Campaign play continues the theme of this being a subpar RTW2 knockoff with better graphics. The research screen is set up in such a way that I was constantly checking it, but couldn't advance turns from it like I wanted to in peacetime. Similar problems came up when I wanted to do things like refit ships, which would involve going through three screens when I should have been able to do it from one. The movement model is much more granular than RTW2s, which does sort of solve one of my issues with that game, but it compensates by being unreasonably difficult to actually get your ships to encounter the enemy on the open sea, and far more time-consuming to use because of its granularity. When you do fight, battles far too often degenerate into lots of waiting while your ships charge around after enemy smoke, particularly as it tends to disable 30x time compression (which is far too low a maximum for a battle with a 5-hour time limit anyway) for no apparent reason even if the enemy is nowhere to be found.

On the whole, I stand by my original verdict. This isn't a terrible game, but RTW2 is better on every metric except for graphics, and I would recommend buying that instead.


  1. December 01, 2021Directrix Gazer said...

    Both are nice enough, but rely on single battles instead of a campaign.

    CoaDE has a campaign, though. Was your meaning that it's replayability is mostly down to custom battles? That I could buy; I think 90% of the time I have in CoaDE is designing stuff and then testing it out, and I imagine that's the case for most players.

  2. December 01, 2021Directrix Gazer said...

    Sorry, this probably should have been a part of the last comment, but with regards to UAD, I lost a lot of interest in it when I went on the forums and found out just how game-y (versus simulationist) the mechanics actually were. I'm definitely not a fan of all the meaningless (except for massaging nonsensical stats) little decisions on the design screen.

  3. December 01, 2021bean said...

    "Campaign" is a term that gets used in a couple of rather contradictory ways. CoaDE has a "campaign" in the form of a series of missions you play one after another, but the only interaction is the plot and the fact that you need to beat one to unlock the next one. This is essentially the same as the "Naval Academy" in UA:D, except that doesn't have the strict linearity. It's nothing like the RTW2/Aurora cycle of design ships>build fleet>deploy fleet>fight battles, and the latter is what I find so addictive.

  4. December 01, 2021echo said...

    I'm just saying, if they find your PC murdered and dumped in a river, at least it's going to be pretty easy to narrow down the suspect. But she'll probably get off on justified homicide.

  5. December 01, 2021Anonymous said...

    At least we know the market for Warship Engineering Simulator is at least 1.

  6. December 01, 2021Evil4Zerggin said...

    My quick take:

    • The first playable version of the campaign is out now, but it's really rough at time of writing. On the plus side, the devs seem to have a higher activity level recently.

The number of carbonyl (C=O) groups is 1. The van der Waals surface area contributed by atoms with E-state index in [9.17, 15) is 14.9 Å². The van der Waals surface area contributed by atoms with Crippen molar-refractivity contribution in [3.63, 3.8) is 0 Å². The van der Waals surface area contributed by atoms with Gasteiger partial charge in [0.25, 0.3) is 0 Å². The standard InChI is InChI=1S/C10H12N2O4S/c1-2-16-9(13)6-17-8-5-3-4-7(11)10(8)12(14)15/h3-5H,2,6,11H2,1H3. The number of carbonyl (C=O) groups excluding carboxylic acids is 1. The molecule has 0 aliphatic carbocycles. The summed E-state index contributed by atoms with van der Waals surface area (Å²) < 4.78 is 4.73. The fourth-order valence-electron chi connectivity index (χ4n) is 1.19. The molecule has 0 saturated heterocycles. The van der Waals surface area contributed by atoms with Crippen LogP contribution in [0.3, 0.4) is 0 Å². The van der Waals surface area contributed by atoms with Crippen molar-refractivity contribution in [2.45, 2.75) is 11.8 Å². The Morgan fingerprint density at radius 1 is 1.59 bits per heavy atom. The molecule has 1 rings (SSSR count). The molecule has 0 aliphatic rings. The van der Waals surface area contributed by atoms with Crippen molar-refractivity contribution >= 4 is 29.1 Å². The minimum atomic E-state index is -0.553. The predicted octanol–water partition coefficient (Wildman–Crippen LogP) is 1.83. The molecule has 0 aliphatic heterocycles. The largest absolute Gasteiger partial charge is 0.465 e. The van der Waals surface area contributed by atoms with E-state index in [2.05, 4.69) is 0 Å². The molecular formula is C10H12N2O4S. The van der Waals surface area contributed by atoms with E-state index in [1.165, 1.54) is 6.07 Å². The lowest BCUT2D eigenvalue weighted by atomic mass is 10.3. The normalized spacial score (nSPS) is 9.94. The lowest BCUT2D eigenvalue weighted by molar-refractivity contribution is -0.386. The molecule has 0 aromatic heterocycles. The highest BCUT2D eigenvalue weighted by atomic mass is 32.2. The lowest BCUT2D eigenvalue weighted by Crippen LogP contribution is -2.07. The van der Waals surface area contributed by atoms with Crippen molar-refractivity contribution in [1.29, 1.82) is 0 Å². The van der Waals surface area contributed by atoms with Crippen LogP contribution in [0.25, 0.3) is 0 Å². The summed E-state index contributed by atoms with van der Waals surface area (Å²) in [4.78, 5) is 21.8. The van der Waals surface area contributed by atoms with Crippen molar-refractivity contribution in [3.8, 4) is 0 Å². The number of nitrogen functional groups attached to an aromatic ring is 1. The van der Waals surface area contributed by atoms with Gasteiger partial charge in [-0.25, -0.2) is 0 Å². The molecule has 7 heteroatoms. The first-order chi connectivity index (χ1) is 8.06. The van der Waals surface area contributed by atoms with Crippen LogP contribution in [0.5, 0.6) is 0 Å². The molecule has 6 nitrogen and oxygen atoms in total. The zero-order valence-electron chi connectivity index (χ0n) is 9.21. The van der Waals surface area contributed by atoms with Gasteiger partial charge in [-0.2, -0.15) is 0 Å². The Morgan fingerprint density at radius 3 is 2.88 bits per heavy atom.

• While the lack of aircraft hurts historical accuracy, I think leaving them out was the right choice just as it was for RtW1; their game development capacity is stretched quite thin as it is. Maybe for UAD2 if such a thing ever happens.
    • I don't think they are at a level of sophistication where they can even make a meaningful tradeoff between gamism and simulationism. In many places their choice of formula is bizarre and fulfills neither purpose well. It feels like they are hoping that they can iteratively tweak a bunch of constants into something presentable without having much understanding of the effects of their formulas.

    "RtW, but 3D" is a solid concept and I don't regret buying in, but I'm not sure I would recommend it to others as-is.

  7. December 01, 2021bean said...

    The first playable version of the campaign is out now, but it’s really rough at time of writing. On the plus side, the devs seem to have a higher activity level recently.

    That came out a day or two after I checked in preparation for putting this review out. Oops. Will play and report back.

    I can't say I don't understand the lack of aircraft, it just feels really weird given the time period. As for formulas, I'm coming very much from the naval geek side, so I'm not actually all that interested in the effects on gameplay. I just know that it very much doesn't feel right as an engineering simulator, in a way that both RTW2 and Aurora do.

  8. December 03, 2021bean said...

    I've played some of the campaign so far, and it's extremely basic, to the point that I definitely can't endorse buying the game right now. The big one is that only Britain-Germany is available, which isn't a terrible thing, and you're always at war, which destroys a lot of the loop that I like. Actually fighting is usually less fun than building stuff, and particularly in the 1890 start (which is the only one unlocked at the beginning) it's just kind of a pain. The limitations of the shipbuilder continue to shine through, too, with that being less fun than RTW2 and Aurora because of the way it's set up. At least there's a decent auto-resolve so you don't have to fight every battle yourself.